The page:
blocks: (i) the incoming TTL determination to take into account any
   tunnel egress due to MPLS Pop operations; (ii) packet processing of
   (possibly) exposed packet & outgoing TTL.

   We also note here that signaling treatment for TTL behavior using
   either RSVP-TE or LDP is out of the scope of this document.

  3.3. New Terminology

   iTTL: The TTL value to use as the incoming TTL. No checks are
   performed on the iTTL.

   oTTL: This is the TTL value used as the outgoing TTL value. It is
   always (iTTL - 1) unless otherwise stated.

   oTTL Check: Check if oTTL is greater than 0. If the oTTL Check is
   false, then the packet is not forwarded. Note that the oTTL check is
   performed only if any outgoing TTL (either IP or MPLS) is set to
   oTTL.

4.   TTL Processing in different Models

   This sections describes the TTL processing for LSPs conforming to
   each of the 3 models  (Uniform, Short Pipe and Pipe) in the
   presence/absence of PHP (where applicable)














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                   TTL Processing in MPLS Networks       October 2001



  4.1. TTL Processing for Uniform Model LSPs (with or without PHP)

        (consistent with [MPLS-ENCAPS]):

                ========== LSP =============================>

                    +--Swap--(n-2)-...-swap--(n-i)---+
                   /        (outer header)            \
                 (n-1)                                (n-i)
                 /                                       \
      >--(n)--Push...............(x).....................Pop--(n-i-1)->
               (I)           (inner header)            (E or P)

      (n) represents the TTL value in the corresponding header
      (x) represents non-meaningful TLL information
      (I) represents the LSP ingress node
      (P) represents the LSP penultimate node
      (E) represents the LSP Egress node

   This picture shows TTL processing for a uniform model MPLS LSP. Note
   that the inner and outer TTLs of the packets are synchronized at
   tunnel ingress and egress.

  4.2. TTL Processing for Short Pipe Model LSPs

     4.2.1.     TTL Processing for Short Pipe Model LSPs without PHP

                ========== LSP =============================>

                    +--Swap--(N-1)-...-swap--(N-i)-----+
                   /        (outer header)              \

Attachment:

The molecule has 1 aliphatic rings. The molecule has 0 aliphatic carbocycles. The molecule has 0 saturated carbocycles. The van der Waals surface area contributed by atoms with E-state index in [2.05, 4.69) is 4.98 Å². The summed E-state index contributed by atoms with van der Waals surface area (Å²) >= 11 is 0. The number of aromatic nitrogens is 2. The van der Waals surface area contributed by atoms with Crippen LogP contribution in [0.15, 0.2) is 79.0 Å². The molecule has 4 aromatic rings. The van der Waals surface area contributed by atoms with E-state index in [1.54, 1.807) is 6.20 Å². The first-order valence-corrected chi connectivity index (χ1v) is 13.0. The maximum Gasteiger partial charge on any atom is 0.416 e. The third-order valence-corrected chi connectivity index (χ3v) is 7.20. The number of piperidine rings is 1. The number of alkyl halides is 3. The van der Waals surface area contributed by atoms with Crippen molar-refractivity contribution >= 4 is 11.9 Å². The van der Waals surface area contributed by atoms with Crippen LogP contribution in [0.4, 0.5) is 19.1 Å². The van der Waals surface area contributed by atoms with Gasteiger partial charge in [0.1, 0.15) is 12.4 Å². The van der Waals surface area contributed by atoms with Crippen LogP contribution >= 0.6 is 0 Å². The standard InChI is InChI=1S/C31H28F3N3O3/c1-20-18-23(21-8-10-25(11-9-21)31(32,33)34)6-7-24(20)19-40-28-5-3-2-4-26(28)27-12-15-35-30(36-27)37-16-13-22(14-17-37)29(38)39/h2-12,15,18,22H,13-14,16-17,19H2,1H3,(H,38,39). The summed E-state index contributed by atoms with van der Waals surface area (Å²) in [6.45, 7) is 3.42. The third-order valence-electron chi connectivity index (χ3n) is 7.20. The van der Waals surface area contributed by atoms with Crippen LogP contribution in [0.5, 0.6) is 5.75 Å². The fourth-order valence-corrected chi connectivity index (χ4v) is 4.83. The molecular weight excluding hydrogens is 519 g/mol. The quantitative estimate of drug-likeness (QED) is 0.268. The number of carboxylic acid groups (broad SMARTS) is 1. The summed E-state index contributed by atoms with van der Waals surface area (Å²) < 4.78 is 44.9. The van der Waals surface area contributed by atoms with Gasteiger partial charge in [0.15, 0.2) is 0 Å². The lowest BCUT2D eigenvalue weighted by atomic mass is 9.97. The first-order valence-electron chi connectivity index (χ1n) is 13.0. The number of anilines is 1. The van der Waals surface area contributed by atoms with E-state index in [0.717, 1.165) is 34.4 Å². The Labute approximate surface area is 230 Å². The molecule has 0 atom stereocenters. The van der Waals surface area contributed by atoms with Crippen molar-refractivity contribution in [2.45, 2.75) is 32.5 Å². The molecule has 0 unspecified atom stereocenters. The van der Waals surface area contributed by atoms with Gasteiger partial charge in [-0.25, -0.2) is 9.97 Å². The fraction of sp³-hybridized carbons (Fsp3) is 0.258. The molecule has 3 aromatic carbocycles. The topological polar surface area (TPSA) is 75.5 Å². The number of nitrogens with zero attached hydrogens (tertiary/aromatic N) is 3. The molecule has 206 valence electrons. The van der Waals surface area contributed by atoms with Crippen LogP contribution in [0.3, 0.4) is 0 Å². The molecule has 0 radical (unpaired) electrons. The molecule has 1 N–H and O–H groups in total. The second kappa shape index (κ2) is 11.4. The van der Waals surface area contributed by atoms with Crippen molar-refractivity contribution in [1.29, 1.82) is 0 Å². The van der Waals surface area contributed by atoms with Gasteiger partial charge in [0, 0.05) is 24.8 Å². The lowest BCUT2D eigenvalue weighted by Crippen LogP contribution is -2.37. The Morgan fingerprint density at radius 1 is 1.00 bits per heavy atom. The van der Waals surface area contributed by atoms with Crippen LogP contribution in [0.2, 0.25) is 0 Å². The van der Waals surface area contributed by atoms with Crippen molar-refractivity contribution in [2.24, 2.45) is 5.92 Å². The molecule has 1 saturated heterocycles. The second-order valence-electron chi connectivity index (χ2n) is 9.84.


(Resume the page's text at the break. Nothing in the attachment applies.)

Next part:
(N)                                  (N-i)
                 /                                         \
      >--(n)--Push...............(n-1).....................Pop--(n-2)->
               (I)           (inner header)                (E)

      (N) represents the TTL value (may have no relationship to n)
      (n) represents the tunneled TTL value in the encapsulated header
      (I) represents the LSP ingress node
      (E) represents the LSP Egress node

   Short Pipe Model was introduced in [MPLS-DS]. In the short pipe
   model, the forwarding treatment at the egress LSR is based on the
   tunneled packet as opposed to the encapsulating packet.









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     4.2.2.     TTL Processing for Short Pipe Model with PHP:
                ========== LSP =====================================>
                    +-Swap--(N-1)-..-swap--(N-i)-+
                   /       (outer header)         \
                 (N)                             (N-i)
                 /                                 \
      >--(n)--Push.............(n-1)..............Pop-(n-1)-(E)-(n-2)->
               (I)           (inner header)       (P)

      (N) represents the TTL value (may have no relationship to n)
      (n) represents the tunneled TTL value in the encapsulated header
      (I) represents the LSP ingress node
      (P) represents the LSP penultimate node
      (E) represents the LSP Egress node

   Note that at the end of short pipe model LSP the TTL of the tunneled
   packet has been decremented by two either with or without PHP.

  4.3. TTL Processing for Pipe Model LSPs (without PHP only):

                ========== LSP =============================>

                    +--Swap--(N-1)-...-swap--(N-i)-----+
                   /        (outer header)              \
                 (N)                                  (N-i)
                 /                                        \
      >--(n)--Push...............(n-1)....................Pop--(n-2)->
               (I)           (inner header)               (E)

      (N) represents the TTL value (may have no relationship to n)
      (n) represents the tunneled TTL value in the encapsulated header
      (I) represents the LSP ingress node
      (E) represents the LSP Egress node

   From the TTL perspective, the treatment for a Pipe Model LSP is
   identical to the Short Pipe Model without PHP.


  4.4. Incoming TTL (iTTL) determination

   If the incoming packet is an IP packet, then the iTTL is the TTL
   value of the incoming IP packet.

   If the incoming packet is a MPLS packet and we are performing a
   Push/Swap/PHP, then the iTTL is the TTL of the topmost incoming
   label.